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LGBTQ Tragedies Aren’t Considered Newsworthy And This Needs To Change

On December 26th  2017, in New York, a couple and their two children, a 5-year-old girl and an 11-year-old boy, were found dead in their home. Their mother, Shanta Myers, and her girlfriend, Brandi Mells, were found tied-up in the basement of their apartment, with their throats cut.

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Clockwise from top left: Shanise Myers, 5, Jeremiah Myers, 11, Shanta Myers, 36, and Brandi Mells, 22. (Troy Police Department) Source: The Washington Post

This horrific murder has deeply saddened the community. However, this tragedy has a further element of injustice: media bias. With minimal reporting, the mainstream media have deemed that this crime isn’t newsworthy. I argue that, as black lesbians, Meyer and Mells have been rendered invisible and, therefore, their tragic death has been wrongly under-reported.

“After being in this business for 43 years, I can’t describe the savagery of a person who would do this,” said John Tedesco, the Police Chief of Troy, New York. Its undeniable that this is a crime that deserves to be reported. However, even when a small (and insufficient) amount of news coverage was finally made, videos depicted neighbors who seemed hesitant to say that Myers and Mells were a couple. This is further symptom of the problem: important demographic details are swept aside and the truth is distorted. This, in itself, is an injustice. Surely this family deserve more. The least we can do is acknowledge this crime and raise awareness in order to achieve justice for them.

The lack of sufficient reporting is symptomatic of the medias bias against certain groups. This is especially problematic, given that the LGBTQ community is often targeted; according to an analysis by the Southern Poverty Law Center, LGBTQ Americans experience hate crimes at 8.3 times the rate you’d expect based on the size of their population. But how can this issue gain attention if it isn’t properly reported? When a crime happens in the LGBTQ community, we must talk about it immediately and sufficiently, in order to raise awareness. This is the only way in which change can be achieved, so that the LGBTQ community are safe and that this kind of crime is properly tackled. Furthermore, it gives us the opportunity to show support.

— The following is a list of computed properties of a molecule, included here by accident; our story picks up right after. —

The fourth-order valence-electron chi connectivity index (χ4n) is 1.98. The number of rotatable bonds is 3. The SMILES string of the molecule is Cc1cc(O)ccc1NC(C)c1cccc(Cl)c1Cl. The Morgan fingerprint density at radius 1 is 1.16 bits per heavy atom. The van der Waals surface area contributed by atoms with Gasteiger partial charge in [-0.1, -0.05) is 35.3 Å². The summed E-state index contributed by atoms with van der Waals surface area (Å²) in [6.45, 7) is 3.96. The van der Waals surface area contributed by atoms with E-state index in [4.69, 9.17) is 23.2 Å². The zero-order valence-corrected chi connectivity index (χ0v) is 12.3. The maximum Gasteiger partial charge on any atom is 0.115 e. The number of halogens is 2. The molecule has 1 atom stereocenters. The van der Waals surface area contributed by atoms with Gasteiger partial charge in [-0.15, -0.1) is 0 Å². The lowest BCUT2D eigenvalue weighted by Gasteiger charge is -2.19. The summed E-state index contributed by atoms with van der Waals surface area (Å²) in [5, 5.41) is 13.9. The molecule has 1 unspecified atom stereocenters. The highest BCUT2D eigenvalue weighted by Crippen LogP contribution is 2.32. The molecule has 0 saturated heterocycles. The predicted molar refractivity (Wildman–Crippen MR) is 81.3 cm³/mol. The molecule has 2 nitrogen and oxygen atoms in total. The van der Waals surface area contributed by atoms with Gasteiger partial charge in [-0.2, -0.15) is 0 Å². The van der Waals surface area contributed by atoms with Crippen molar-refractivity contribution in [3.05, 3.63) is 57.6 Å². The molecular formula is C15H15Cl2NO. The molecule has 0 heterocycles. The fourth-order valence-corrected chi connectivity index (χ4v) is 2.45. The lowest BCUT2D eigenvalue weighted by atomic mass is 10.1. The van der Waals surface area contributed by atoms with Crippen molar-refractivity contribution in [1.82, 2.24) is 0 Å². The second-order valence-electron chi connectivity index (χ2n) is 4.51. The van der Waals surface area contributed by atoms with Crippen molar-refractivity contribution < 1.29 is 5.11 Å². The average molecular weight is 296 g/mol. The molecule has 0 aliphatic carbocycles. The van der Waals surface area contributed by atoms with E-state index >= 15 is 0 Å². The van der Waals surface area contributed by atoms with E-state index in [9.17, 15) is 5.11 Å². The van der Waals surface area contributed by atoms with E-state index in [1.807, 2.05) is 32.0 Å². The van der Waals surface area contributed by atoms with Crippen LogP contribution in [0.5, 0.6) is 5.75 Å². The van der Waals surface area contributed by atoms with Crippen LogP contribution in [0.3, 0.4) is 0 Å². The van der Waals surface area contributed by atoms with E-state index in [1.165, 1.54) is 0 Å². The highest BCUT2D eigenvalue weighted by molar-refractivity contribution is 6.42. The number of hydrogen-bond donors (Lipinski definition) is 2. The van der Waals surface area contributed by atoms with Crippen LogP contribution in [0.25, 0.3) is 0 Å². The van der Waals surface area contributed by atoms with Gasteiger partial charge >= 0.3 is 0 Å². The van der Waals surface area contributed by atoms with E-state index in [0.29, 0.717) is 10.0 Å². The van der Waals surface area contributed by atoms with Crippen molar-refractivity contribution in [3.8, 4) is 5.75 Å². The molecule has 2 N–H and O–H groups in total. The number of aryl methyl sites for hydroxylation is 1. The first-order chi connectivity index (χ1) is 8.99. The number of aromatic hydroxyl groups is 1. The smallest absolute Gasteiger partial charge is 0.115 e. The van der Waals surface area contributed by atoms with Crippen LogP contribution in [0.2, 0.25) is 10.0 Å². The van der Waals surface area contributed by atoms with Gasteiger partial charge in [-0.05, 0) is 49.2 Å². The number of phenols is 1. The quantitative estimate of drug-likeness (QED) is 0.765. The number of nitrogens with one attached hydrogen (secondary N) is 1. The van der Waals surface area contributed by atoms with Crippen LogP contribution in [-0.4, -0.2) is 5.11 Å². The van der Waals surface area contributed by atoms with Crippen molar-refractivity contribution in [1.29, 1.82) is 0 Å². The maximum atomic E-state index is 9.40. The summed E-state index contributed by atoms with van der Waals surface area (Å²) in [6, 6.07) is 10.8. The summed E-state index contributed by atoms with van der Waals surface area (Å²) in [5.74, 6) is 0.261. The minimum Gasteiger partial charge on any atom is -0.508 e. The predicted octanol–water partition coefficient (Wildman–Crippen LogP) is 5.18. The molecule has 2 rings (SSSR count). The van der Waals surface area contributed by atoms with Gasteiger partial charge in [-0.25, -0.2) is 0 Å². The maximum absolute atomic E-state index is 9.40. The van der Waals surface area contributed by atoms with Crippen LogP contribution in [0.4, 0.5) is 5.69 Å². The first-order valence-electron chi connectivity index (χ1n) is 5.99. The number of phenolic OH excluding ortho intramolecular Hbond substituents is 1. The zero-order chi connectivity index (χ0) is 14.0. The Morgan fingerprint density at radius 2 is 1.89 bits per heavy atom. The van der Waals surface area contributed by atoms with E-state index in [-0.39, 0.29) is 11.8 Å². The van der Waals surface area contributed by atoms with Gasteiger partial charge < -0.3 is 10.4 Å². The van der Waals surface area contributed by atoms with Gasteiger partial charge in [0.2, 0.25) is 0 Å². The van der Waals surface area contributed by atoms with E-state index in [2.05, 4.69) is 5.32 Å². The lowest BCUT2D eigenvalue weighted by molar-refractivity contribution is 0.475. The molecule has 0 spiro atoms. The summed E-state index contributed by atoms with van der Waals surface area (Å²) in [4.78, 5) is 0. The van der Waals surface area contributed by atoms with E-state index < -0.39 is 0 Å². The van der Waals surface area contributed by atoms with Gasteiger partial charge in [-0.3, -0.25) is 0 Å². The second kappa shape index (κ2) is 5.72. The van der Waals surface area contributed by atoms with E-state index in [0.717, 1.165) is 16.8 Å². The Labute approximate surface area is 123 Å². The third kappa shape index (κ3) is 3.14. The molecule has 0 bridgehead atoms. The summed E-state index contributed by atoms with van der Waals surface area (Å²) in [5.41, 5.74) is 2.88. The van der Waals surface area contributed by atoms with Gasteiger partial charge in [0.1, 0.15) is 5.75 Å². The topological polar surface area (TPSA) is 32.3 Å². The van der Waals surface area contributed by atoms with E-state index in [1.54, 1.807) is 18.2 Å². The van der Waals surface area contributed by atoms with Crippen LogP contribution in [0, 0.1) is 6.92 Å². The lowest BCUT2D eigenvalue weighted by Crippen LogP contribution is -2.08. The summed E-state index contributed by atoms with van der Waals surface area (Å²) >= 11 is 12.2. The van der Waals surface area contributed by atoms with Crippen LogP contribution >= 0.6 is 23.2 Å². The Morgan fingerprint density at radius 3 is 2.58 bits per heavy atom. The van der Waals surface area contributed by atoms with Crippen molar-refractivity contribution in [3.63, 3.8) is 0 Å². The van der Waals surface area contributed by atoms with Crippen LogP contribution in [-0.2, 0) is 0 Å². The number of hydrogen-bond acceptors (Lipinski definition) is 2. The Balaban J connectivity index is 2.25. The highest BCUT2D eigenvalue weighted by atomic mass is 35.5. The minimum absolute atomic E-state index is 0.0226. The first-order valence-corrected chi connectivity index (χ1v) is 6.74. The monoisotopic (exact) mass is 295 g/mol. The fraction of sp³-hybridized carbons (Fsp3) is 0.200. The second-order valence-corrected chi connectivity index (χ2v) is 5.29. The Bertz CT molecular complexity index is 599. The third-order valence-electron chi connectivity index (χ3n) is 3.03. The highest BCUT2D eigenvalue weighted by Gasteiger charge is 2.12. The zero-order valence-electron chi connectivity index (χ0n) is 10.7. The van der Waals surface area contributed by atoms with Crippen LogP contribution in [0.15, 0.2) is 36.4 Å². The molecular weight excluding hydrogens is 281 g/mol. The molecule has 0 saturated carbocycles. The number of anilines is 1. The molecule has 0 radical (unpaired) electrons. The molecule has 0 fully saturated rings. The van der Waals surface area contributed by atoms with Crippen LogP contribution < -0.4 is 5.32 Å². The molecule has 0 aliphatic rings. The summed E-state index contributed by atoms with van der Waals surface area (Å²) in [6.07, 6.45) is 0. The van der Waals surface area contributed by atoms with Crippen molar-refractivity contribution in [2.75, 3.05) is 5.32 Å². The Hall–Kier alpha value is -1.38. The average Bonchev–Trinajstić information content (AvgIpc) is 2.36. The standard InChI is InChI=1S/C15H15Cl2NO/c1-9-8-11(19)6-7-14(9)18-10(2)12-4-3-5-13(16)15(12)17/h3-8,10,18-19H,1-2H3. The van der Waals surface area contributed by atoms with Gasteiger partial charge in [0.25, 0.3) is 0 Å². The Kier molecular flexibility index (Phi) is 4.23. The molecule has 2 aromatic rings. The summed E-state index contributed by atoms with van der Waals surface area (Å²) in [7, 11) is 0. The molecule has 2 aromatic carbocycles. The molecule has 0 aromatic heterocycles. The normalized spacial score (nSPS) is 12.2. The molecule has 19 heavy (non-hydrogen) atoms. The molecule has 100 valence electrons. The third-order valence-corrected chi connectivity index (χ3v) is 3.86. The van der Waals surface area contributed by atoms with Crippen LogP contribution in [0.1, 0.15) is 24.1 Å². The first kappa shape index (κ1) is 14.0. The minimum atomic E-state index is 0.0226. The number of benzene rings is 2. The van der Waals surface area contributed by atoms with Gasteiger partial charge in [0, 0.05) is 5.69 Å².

This phenomenon is not isolated to the LGBTQ community. When crimes are commited against POC, the media is slow to mention the possibility of it being a hate crime. Why is that? With such high rates of hate crime, mainstream media must view such crimes as systemic, giving them the required level of attention, follow-through and focus. Christopher Benson, an associate professor of African-American Studies and Journalism at the University of Illinois Urbana-Champaign explains it well, “hate crime is treated as a single event by a perpetrator or a group of perpetrators, instead of looking at it in the context of a lot of systemic problems.” I also believe there is some reluctance from the public to even accept the fact that these kinds of things need to be acknowledged, which brings us back to Shanta’s neighbors being hesitant to admit that they were a lesbian couple.

However, there are organizations who are trying to counteract the biased nature of mainstream media. Documenting Hate is a collaboration of more than 100 newsrooms nationwide. This nonprofit news organization puts forth its best efforts to collect better data to try to get a clearer sense of how many hate crimes and bias incidents really happen in the U.S. every year. This is shines light on a dark topic because we need more coverage of incidents such as these. Then there is ProPublica, a nonprofit newsroom that produces investigative journalism in the public interest. ProPublica shares the ‘tips’ with its partner news organizations and relies on them for follow-up reporting.

This coalition has given many media outlets the opportunity to either report on single incidents that took place in their communities or to add additional sources. ProPublica then gathers incident reports from news headlines, social media, civil-rights groups and law enforcement records, as well as hate-crime victims and witnesses. Each incident is treated as a ‘tip’ and entered into a database. Organizations like these are the best way to get stories like Shana and Brandi’s out into the media. To help support organizations like these, donate here or here.

Lastly, I would like to take a moment to acknowledge the Myers family. JJ, loved basketball and was a regular at the Boys and Girls Club. He was “well-mannered, respectful, happy all the time”. He was “everybody’s friend, he always had a smile on his face, and he played a major role in the club, he was a quintessential club kid, he came here every day, often times he was the last to leave.” Another commenters stated that “everyone in the neighborhood loved and respected [Shanta], who worked as a bus monitor at one time.” Symes, Shanta’s sister said her sister was a “sweet, good-natured woman who loved to cook for family gatherings.”


Written by Taylor Christian

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Written by Taylor Christian

Taylor is a senior at the University of Hartford. Taylor is an aspiring lawyer and writes opinion pieces about intersectional feminism & politics.
You can follow her on Twitter @taychrist and Instagram @taytaychristian.

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